Quick Facts
  • Primary Location:
    Vanderbilt-Ingram Cancer Center
  • Expertise:
    Hematologic Oncology
    Thoracic Cancer
  • Speciality:
    Thoracic Oncology
  • Gender:
  • Language:
  • Med School:
    Washington University School of Medicine in St. Louis

York doubles as a physician/scientist in the Department of Medicine’s Division of Hematology and Oncology. Her laboratory research has focused on genetics and chemotherapy-induced DNA damage by a defective genomic stability pathway in many tumors.

She also serves as the associate director of the Vanderbilt Medical Scientist Training Program, where she works with upcoming leaders in biomedical research.

York arrived in 2012 after more than a decade at Duke University, where she specialized in lung cancer and was also involved in its Medical Scientist Training Program. York completed both her internal medicine residency and oncology fellowship at Duke.

She earned her M.D. and Ph.D. degrees from Washington University in St. Louis and her Bachelor of Science in biochemistry from the University of Iowa. Her doctorate was in molecular cell biology.

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Leading Clinical Trials in Cancer Treatment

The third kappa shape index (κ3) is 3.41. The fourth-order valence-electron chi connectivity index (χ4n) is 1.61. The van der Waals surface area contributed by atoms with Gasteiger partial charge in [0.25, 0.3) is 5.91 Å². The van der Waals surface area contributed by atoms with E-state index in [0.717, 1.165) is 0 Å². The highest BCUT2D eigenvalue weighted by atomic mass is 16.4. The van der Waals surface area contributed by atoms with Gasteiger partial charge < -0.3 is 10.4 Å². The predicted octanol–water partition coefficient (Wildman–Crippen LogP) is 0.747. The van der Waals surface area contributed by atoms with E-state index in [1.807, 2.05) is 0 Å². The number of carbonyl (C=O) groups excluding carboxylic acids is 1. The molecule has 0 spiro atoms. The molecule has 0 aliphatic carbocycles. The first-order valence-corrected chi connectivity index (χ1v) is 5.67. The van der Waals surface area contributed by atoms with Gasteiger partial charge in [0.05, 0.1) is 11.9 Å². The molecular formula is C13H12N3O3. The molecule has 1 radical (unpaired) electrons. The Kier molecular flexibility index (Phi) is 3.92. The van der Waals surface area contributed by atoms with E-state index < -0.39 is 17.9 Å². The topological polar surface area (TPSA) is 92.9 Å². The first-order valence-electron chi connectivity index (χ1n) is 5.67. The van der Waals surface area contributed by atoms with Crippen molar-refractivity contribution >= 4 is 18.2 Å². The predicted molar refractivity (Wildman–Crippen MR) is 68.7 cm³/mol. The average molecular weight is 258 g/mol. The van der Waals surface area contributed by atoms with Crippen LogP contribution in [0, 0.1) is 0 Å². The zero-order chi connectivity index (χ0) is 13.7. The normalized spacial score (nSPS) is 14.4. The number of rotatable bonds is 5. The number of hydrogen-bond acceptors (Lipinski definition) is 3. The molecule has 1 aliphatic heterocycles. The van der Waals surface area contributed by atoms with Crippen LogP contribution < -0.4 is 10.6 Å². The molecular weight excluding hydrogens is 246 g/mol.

York plays a significant role in the robust clinical trial program at Vanderbilt, where some of the latest innovative treatments are being studied. She serves as the lead investigator in three clinical trials involving lung cancer.

A phase III trial is studying the effectiveness of erlotinib hydrochloride with non-small cell lung cancer that has been surgically removed. The hope is that the drug can stop any regrowth by blocking certain enzymes that encourage it.

Another phase III trial is using genetic testing on patients whose non-small cell lung cancer has been surgically removed. The belief is that by identifying certain genetic changes, treatment can be more personalized and effective.

Her third clinical trial with non-small cell lung cancer patients is examining the use of the drug crizotinib as a growth inhibitor of a particular protein that fuels tumors marked by a gene mutation.

Improvements in lung cancer treatment often translate into promising research avenues for mesothelioma treatment.

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